Habits Changing Desires
October 22, 2015
“Christianity is the life and death and resurrection of Christ going on day after day in the souls of individual men and in the heart of society.” ~Thomas Merton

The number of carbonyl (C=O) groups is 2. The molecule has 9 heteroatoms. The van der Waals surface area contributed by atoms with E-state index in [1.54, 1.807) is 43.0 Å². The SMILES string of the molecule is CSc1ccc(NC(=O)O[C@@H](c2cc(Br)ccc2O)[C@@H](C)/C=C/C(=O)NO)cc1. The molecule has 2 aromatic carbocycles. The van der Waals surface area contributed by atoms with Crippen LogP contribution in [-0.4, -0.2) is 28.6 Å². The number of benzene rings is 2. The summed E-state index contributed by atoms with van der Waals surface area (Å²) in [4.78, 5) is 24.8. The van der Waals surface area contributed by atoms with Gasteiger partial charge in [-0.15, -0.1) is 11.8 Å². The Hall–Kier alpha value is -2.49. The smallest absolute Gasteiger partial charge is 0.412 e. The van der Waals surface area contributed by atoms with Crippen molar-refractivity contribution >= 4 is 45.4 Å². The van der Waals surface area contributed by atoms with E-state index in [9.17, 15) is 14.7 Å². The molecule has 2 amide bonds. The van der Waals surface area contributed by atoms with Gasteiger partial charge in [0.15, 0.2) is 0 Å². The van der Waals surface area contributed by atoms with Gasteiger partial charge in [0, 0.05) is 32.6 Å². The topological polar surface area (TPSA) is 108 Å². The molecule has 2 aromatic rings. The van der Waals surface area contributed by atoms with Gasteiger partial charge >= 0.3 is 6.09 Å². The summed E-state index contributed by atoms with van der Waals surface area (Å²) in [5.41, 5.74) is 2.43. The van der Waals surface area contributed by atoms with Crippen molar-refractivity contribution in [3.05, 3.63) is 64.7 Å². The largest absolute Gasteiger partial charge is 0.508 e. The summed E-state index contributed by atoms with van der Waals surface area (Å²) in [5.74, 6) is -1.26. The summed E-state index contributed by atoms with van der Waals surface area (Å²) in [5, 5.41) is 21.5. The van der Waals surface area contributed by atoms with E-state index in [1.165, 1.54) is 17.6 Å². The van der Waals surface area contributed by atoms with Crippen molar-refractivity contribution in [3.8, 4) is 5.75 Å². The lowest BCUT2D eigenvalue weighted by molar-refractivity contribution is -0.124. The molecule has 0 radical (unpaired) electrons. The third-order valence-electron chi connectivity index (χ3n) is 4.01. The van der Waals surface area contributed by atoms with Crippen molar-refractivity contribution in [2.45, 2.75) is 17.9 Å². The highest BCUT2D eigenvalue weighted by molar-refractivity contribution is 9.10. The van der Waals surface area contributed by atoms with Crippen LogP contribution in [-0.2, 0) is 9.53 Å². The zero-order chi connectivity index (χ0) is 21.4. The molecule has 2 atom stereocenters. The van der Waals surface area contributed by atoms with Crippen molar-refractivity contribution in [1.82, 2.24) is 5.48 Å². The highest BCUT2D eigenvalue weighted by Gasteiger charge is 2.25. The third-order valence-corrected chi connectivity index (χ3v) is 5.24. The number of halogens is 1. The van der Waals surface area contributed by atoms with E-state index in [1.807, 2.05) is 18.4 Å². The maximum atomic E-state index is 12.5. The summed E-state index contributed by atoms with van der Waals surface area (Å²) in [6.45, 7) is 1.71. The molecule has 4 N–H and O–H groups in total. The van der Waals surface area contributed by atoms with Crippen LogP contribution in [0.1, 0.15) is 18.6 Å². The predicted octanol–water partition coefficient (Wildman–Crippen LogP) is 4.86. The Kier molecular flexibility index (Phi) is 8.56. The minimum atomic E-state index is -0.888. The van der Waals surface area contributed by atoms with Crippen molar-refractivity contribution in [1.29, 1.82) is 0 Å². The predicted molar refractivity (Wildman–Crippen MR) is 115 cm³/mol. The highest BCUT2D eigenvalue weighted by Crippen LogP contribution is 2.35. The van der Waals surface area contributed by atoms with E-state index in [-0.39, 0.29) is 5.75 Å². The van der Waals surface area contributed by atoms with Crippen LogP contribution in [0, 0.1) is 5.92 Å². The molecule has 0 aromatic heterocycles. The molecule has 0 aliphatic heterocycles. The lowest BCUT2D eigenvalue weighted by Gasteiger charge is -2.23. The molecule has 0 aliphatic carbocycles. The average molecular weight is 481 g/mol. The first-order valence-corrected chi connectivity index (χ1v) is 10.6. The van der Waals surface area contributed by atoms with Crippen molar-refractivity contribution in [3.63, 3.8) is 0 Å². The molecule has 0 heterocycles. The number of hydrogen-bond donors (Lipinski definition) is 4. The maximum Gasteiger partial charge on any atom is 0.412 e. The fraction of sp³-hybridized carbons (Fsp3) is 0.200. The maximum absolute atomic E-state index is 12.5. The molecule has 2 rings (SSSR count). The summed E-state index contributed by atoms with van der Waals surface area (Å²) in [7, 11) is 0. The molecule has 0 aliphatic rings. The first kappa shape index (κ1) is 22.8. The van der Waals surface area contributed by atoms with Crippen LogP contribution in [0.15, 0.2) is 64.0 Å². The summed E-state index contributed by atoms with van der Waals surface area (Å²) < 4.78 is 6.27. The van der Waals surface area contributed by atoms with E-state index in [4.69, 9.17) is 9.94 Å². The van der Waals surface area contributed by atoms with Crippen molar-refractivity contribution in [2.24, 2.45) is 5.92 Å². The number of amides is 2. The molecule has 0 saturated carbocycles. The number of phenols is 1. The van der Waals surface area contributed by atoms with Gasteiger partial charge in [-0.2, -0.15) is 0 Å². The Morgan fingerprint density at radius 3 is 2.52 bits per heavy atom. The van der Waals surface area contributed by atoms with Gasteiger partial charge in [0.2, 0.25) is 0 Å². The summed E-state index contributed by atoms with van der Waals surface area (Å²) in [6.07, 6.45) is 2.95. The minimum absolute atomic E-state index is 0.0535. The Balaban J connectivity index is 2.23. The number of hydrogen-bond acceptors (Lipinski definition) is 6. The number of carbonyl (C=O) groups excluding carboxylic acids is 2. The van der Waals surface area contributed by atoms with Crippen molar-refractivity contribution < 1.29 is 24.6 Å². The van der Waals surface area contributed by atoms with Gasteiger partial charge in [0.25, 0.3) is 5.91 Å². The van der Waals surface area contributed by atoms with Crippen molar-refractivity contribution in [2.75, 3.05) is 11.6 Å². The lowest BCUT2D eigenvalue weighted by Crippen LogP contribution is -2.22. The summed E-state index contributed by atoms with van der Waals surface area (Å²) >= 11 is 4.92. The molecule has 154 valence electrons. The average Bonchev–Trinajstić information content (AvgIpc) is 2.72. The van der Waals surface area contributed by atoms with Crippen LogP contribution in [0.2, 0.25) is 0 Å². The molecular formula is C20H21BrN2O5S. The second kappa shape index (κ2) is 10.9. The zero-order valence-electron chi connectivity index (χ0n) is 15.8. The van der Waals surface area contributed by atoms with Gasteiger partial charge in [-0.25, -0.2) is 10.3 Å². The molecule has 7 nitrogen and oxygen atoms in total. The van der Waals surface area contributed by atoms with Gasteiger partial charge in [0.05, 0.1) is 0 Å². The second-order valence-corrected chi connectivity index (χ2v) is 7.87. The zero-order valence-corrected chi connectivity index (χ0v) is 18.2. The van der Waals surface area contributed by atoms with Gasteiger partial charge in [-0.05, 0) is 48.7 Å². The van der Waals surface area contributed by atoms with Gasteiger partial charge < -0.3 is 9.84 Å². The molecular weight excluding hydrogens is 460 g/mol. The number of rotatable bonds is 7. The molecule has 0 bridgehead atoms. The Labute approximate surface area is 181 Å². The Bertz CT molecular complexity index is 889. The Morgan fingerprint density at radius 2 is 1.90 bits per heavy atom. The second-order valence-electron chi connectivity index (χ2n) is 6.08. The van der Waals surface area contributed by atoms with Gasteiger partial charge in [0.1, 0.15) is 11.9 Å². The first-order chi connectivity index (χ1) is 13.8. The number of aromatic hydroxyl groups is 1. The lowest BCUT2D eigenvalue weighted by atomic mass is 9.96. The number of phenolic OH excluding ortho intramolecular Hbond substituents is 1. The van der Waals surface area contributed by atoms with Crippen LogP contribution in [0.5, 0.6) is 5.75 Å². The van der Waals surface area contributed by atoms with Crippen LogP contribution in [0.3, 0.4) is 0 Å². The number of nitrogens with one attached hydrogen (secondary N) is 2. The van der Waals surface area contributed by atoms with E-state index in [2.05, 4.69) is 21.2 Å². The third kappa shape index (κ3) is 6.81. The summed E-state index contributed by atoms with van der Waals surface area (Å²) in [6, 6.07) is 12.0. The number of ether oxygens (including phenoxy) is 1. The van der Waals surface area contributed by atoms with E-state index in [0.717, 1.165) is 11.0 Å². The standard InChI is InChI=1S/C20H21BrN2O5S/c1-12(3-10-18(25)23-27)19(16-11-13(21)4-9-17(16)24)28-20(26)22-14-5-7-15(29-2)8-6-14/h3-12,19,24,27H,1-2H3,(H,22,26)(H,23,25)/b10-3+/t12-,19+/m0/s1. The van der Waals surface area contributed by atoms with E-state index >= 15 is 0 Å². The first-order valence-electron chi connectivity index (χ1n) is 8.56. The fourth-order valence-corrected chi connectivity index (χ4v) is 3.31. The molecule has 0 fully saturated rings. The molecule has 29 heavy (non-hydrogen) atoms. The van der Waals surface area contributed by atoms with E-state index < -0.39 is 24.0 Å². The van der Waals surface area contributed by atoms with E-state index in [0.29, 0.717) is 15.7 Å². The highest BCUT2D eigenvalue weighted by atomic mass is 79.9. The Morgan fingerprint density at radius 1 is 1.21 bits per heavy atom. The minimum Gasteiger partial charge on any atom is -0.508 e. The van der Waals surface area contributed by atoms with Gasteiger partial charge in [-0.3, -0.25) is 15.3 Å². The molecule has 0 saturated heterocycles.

Just beyond the little town of Potlatch, among the wheat fields of the Palouse hills, across the railroad tracks, up the two thin lanes of Rock Creek Road, and a winding gravel driveway, there is a farmhouse, and woods, and a long hayfield over which you can see the distant shadow of Moscow Mountain in the south. Every summer for three years now I’ve come there, to read the works of a Church father aloud with a group of friends. The farm is Wes Callihan’s, whom we affectionately call our phlegmatic Irish abbot, and who ten years ago—when the program started—christened the farm Hill Abbey. Two years ago, we read St. Augustine’s City of God, beginning with the contemplations of Thomas Merton in the short introduction, continuing through the slow rhythms of Roman divinities and the theology of Varro. We finally came to the saint’s warm and quiet heart in the nineteenth book; “the peace of all things is the tranquility of order,” he wrote. Wrapped in that contemplation, our days pressed between the pillars of morning and evening prayers, we reached the ends of the City of God and the City of Man in the twenty-fourth book, two weeks after we began. Sometimes we read in camp chairs on the grass, sometimes huddled on the boards of the front deck, sometimes packed into the basement library with the smell of cigars and old hardcovers. The slow voices were a liturgy, gradually moving from the founding of human civilizations to the resurrection of the orderly heavens, eternity shut in a span of words. I arrived full of the pretensions of the wide world, full of the pretension of the white glossy letters emblazoned across a dustcover, larger than the title, which we look at and say, “here is a man who has seen and understood the world.” I wanted to change the world; no problem was too great to escape the breadth of my philosophy in those days. ***** The Freeze cemetery is perched atop a long hill not far from Potlatch, far enough from the state road that the only sound is the rustle of the pines—so large that two people cannot embrace them—and soft wind in my ears. There is a permanence to that small country church, surrounded by a century and a half of graves, with its chipped, white sideboards, wooden double doors, and creaky floor. The wind and silence enveloped me. The broad horizon stretched out on the Palouse hills. When I returned to the Hill, there would be baked chicken, and a bonfire, and cigars. But then, I was alone with a mossy grave from the 19th century, crouching in the shade and pine needles. Beyond the six hours of flying which returned me to the rush and noise of the Orlando airport, life was full of color, and heat. It is a bright world, congested with the hopes and fears of millions, but that is a different kind of brightness from the color of those golden wheat and lentil fields, just harvested, and a different kind of heat from that slow warmth that spread into my eyes as I lay on that hill. Far below the hill of the cemetery, traffic moved along the road like specks in a narrow stream. Who knows where they came from, or where they went? They say you can seek your fortune in the wide world. The wide world is a fine place, I have no doubt, but somehow the world seemed larger, there among the pines. I was a sapling, unaware of the feeling of thick roots pulling into the dirt. I was like the nightshade in the garden, imitating the shape of potato stalks and leaves, yet without potatoes on the thin, bleached roots. But perhaps on that hill, in the midst of those seeds waiting for the resurrection, I began to have some idea of what roots were, and began to feel some thirst for wholesome water. I slowly buried my pretensions under the simple habits of life. Beneath the pine needles, and the young corn, and the brown, shaven hay fields. Beneath the quiet rustling of a dozen prayer books on a summer evening, beneath the slow crunch of feet down a gravel road on the way to the post office, and the taste of sweat in my mouth as I waded through five foot tall grass, stringing barbed wire in the pasture just down state road six. Under the ash of that tiny, rusty, fire pit out back where so many dear friendships formed out of the smoke and moonlight. The romance of the wide world began to seem banal and childish. Habits have a way of changing desires. ***** Two years later, again it was the last night of Hill Abbey. It had become a tradition among some of us to take a walk down the rail road tracks beside Potlatch on the last night. The tracks receded quickly in front of us in the pale glimmer of our cell phones we held face down for light. Just ahead, the old freight cars marooned at the Potlatch station loomed like black bulls, with their long spines and steel cables like ribs. We clambered up the stubby ladders and sat down on the far side of the rusty beds, stooping like apes to get under the cross beams running down the length of the cars. The peace of the celestial city is the perfectly ordered and harmonious enjoyment of God, and of one another in God, St. Augustine said. We sat there on the dark beds of the freight cars, saying little, not dreaming of the future. We looked up at the sky, at the Milky Way stroking its way across the dark blue, at the slow stirring of the constellations around Polaris, and called the stars after our names.
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